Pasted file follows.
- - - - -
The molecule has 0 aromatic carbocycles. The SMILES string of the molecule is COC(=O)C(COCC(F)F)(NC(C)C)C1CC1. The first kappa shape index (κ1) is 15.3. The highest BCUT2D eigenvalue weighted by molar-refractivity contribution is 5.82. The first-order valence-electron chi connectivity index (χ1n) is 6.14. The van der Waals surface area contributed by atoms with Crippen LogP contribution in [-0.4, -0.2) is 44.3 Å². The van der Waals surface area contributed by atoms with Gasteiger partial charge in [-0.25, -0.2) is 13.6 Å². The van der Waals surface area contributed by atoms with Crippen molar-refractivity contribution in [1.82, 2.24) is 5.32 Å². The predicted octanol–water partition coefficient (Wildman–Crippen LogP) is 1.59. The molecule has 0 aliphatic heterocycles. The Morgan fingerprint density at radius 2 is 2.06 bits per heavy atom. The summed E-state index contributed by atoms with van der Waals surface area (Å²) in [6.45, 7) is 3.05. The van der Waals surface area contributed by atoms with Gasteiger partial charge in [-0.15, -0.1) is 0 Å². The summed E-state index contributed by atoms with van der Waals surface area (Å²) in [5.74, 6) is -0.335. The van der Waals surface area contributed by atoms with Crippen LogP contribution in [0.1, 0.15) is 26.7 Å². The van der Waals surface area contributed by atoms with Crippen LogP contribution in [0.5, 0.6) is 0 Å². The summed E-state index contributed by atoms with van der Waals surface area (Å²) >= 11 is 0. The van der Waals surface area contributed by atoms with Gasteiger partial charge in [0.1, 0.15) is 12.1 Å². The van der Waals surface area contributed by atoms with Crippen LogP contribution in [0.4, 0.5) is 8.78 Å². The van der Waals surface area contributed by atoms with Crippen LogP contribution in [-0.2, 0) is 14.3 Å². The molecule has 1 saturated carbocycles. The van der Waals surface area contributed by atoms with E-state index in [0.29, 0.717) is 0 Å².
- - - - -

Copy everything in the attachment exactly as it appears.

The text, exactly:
The molecule has 0 aromatic carbocycles. The SMILES string of the molecule is COC(=O)C(COCC(F)F)(NC(C)C)C1CC1. The first kappa shape index (κ1) is 15.3. The highest BCUT2D eigenvalue weighted by molar-refractivity contribution is 5.82. The first-order valence-electron chi connectivity index (χ1n) is 6.14. The van der Waals surface area contributed by atoms with Crippen LogP contribution in [-0.4, -0.2) is 44.3 Å². The van der Waals surface area contributed by atoms with Gasteiger partial charge in [-0.25, -0.2) is 13.6 Å². The van der Waals surface area contributed by atoms with Crippen molar-refractivity contribution in [1.82, 2.24) is 5.32 Å². The predicted octanol–water partition coefficient (Wildman–Crippen LogP) is 1.59. The molecule has 0 aliphatic heterocycles. The Morgan fingerprint density at radius 2 is 2.06 bits per heavy atom. The summed E-state index contributed by atoms with van der Waals surface area (Å²) in [6.45, 7) is 3.05. The van der Waals surface area contributed by atoms with Gasteiger partial charge in [-0.15, -0.1) is 0 Å². The summed E-state index contributed by atoms with van der Waals surface area (Å²) in [5.74, 6) is -0.335. The van der Waals surface area contributed by atoms with Crippen LogP contribution in [0.1, 0.15) is 26.7 Å². The van der Waals surface area contributed by atoms with Crippen LogP contribution in [0.5, 0.6) is 0 Å². The summed E-state index contributed by atoms with van der Waals surface area (Å²) >= 11 is 0. The van der Waals surface area contributed by atoms with Gasteiger partial charge in [0.1, 0.15) is 12.1 Å². The van der Waals surface area contributed by atoms with Crippen LogP contribution in [0.4, 0.5) is 8.78 Å². The van der Waals surface area contributed by atoms with Crippen LogP contribution in [-0.2, 0) is 14.3 Å². The molecule has 1 saturated carbocycles. The van der Waals surface area contributed by atoms with E-state index in [0.29, 0.717) is 0 Å².